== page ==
When Roche’s Tecentriq flopped as part of a chemo combo regimen in triple-negative breast cancer (TNBC), questions were naturally extended as to whether Merck's in-class rival Keytruda would falter when paired with the same chemo drug, paclitaxel.
But now, Merck has data showing that wasn't the case—and that, on the contrary, Keytruda helps fight TNBC no matter which approved chemo regimen it's paired with.
Adding Keytruda to chemo drug paclitaxel cut the risk of disease progression or death by 67% in previously untreated metastatic TNBC patients whose tumors expressed the biomarker PD-L1 at a combined positive score (CPS) of at least 10. The phase 3 trial data were presented at the San Antonio Breast Cancer Symposium (SABCS).
When paired with Bristol Myers Squibb’s Abraxane, or paclitaxel protein-bound (nab-paclitaxel), Keytruda slashed that risk by 43% versus solo chemo and by 23% when used in tandem with gemcitabine and carboplatin. Keytruda won an FDA accelerated approval in November for use alongside any of those three chemo options thanks to data from the Keynote-355 trial.
Roy Baynes, Merck’s chief medical officer and head of global clinical development, called the paclitaxel subgroup’s 67% showing “remarkable,” while pointing out that all three groups’ progression-free survival improvements were either statistically significant or clinically meaningful.
“This speaks to the value of the [Keytruda] combination in triple-negative breast cancer in PD-L1-enriched populations and it seems to be irrespective of chemotherapy, which is totally different from what others have found,” Baynes said.
His comments make a subtle reference to Tecentriq. The Roche PD-L1 became the first checkpoint inhibitor to move into TNBC based on data from the phase 3 IMpassion130 study, showing Tecentriq plus Abraxane significantly cut the risk of disease worsening or death by 40% over Abraxane alone in mTNBC patients with PD-L1-stained tumor-infiltrating immune cells covering at least 1% of the tumor area.
But Roche suffered a surprising setback when it tried to repeat the win in the IMpassion131 trial. In that trial, the pairing of Tecentriq and paclitaxel did even worse than solo chemo at extending patients’ lives, according to data presented at this year’s European Society of Medical Oncology virtual meeting. Noting that failure, the FDA issued an advisory, warning physicians not to replace nab-paclitaxel with paclitaxel when using Tecentriq in TNBC.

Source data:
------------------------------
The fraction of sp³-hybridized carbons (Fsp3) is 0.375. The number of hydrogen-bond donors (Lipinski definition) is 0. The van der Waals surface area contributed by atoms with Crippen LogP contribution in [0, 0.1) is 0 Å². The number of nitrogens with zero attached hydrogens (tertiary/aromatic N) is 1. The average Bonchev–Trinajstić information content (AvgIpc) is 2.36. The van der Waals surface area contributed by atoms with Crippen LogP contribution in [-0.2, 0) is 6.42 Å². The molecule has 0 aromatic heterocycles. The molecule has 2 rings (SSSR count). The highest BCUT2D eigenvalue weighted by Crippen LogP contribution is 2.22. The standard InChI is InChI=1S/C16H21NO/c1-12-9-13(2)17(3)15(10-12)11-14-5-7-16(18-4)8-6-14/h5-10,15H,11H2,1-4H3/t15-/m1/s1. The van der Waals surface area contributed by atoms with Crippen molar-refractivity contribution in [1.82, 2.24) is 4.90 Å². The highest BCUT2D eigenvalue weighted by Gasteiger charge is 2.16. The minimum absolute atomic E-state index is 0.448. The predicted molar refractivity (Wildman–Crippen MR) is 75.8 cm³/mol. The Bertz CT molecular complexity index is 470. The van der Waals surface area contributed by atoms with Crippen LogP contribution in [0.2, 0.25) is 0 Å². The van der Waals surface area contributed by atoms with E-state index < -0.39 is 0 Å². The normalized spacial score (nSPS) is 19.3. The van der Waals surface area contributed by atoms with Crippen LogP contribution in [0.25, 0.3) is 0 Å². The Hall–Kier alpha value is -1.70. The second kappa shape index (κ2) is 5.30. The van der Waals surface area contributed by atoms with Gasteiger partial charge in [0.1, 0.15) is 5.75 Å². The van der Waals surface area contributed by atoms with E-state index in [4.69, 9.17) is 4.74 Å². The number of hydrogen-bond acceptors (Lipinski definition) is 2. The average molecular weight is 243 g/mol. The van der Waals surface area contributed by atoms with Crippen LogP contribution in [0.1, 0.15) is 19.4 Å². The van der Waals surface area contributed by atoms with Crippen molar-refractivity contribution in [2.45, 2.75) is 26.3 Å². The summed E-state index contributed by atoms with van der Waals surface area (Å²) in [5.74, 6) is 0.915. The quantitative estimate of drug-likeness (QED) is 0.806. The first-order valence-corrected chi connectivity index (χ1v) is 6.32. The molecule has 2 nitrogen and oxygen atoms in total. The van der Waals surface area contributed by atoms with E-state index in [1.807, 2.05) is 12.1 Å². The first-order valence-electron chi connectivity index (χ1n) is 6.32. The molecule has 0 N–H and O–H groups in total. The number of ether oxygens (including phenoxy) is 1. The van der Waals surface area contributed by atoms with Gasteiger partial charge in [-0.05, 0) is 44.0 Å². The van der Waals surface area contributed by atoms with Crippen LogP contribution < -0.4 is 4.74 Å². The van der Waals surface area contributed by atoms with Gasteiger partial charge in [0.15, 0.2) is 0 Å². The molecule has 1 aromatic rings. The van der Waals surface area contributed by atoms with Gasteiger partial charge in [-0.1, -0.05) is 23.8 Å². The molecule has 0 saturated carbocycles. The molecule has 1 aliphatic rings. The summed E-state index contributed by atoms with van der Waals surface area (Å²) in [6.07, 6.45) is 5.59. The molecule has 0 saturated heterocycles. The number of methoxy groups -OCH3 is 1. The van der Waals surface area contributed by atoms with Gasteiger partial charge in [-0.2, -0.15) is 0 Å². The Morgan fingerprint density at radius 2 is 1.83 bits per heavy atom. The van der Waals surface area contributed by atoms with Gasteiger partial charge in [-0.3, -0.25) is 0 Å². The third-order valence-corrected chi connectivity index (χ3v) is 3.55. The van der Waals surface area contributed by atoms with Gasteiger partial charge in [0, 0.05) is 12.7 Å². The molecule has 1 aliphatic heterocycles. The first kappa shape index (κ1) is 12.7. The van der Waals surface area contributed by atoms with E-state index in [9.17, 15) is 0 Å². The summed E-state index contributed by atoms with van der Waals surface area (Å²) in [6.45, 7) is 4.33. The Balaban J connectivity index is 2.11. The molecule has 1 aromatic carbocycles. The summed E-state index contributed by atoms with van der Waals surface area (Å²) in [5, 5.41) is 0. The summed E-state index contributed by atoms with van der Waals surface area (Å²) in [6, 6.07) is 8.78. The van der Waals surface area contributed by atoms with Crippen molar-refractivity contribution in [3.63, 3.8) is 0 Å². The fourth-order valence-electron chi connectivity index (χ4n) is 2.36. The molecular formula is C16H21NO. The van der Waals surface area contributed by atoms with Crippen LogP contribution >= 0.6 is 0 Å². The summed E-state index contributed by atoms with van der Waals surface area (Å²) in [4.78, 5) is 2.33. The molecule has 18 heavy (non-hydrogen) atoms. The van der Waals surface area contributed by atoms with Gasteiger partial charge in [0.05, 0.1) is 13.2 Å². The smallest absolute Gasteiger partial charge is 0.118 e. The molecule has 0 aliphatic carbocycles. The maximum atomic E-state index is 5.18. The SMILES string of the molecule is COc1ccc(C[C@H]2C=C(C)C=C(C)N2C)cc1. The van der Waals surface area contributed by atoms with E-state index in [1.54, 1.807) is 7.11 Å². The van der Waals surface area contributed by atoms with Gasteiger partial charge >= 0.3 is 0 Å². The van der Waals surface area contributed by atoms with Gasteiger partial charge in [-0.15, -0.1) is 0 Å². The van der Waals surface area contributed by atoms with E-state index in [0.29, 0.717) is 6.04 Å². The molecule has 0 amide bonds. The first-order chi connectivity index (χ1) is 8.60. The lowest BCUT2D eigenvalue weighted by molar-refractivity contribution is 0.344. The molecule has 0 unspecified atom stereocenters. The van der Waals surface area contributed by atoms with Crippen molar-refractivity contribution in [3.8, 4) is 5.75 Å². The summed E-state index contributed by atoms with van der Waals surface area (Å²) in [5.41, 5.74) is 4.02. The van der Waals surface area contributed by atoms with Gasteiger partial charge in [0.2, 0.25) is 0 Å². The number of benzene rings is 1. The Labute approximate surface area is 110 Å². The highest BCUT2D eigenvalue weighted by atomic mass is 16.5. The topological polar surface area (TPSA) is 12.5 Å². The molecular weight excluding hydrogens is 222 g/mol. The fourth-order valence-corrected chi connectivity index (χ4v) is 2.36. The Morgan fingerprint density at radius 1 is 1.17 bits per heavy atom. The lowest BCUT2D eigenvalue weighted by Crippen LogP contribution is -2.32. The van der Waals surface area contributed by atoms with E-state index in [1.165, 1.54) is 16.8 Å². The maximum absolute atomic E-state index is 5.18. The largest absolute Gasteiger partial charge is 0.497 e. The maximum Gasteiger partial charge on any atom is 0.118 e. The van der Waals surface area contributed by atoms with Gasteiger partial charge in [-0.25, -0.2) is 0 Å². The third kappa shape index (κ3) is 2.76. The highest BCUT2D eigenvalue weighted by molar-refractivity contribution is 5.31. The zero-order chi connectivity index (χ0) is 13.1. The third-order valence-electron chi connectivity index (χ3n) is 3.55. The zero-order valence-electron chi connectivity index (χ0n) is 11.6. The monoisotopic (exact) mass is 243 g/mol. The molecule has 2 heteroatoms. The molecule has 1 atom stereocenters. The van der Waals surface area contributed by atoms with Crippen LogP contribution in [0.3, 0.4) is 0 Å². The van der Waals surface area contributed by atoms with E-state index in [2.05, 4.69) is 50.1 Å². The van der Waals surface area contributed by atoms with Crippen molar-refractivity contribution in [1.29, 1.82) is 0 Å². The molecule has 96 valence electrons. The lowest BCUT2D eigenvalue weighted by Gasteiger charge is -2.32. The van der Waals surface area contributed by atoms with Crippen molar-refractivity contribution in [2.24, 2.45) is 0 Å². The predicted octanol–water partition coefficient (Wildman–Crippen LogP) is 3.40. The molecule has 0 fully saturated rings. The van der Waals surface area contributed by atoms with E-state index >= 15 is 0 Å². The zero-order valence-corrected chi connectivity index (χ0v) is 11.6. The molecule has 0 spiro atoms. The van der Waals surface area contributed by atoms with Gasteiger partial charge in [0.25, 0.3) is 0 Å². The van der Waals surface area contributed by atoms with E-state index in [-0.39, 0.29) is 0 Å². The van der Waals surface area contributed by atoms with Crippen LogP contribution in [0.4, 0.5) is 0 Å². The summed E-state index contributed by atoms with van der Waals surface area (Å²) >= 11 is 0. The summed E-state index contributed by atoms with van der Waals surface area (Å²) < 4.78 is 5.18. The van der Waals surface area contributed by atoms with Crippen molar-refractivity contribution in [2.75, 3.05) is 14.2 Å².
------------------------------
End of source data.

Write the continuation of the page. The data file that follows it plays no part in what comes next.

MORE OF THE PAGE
But unlike Tecentriq, which had two trials for each chemo pairing, the number of patients in each Keynote-355 subgroup was too small to power a separate statistical analysis. Baynes, though, argued that the new subgroup showing “speaks to the convergent validity across the various forms of chemotherapy.”
The result? Merck can confidently tout Keytruda’s TNBC utility across the three chemo regimens, while Tecentriq is constrained to Abraxane.
Having different options is important for physicians, Baynes said. Paclitaxel is one of the most common chemotherapies. Nab-paclitaxel, meanwhile, is used more in the U.S., but not really in Europe. Platinum-based chemo is the choice of certain oncologists, and it has been shown as the most active chemotherapy in TNBC.
Keytruda’s TNBC approval currently only applies to the population whose tumors bear a CPS of 10 or more. At SABCS, Merck also unveiled data from patients with PD-L1 scores at or over 1. In that group, Keytruda-plus-chemo only cut the risk of disease progression or death by 26%, a result that wasn't statistically significant; plus, whatever improvement it demonstrated was clearly driven by the CPS 10-plus group.
Still, the trial remains ongoing to find out whether the Keytruda regimen can extend patients’ lives.
Besides mTNBC, Merck’s waiting for an FDA decision for the use of Keytruda, in combination with platinum-based chemo, in high-risk early-stage TNBC before and right after surgery. An FDA action date has been set for March 29.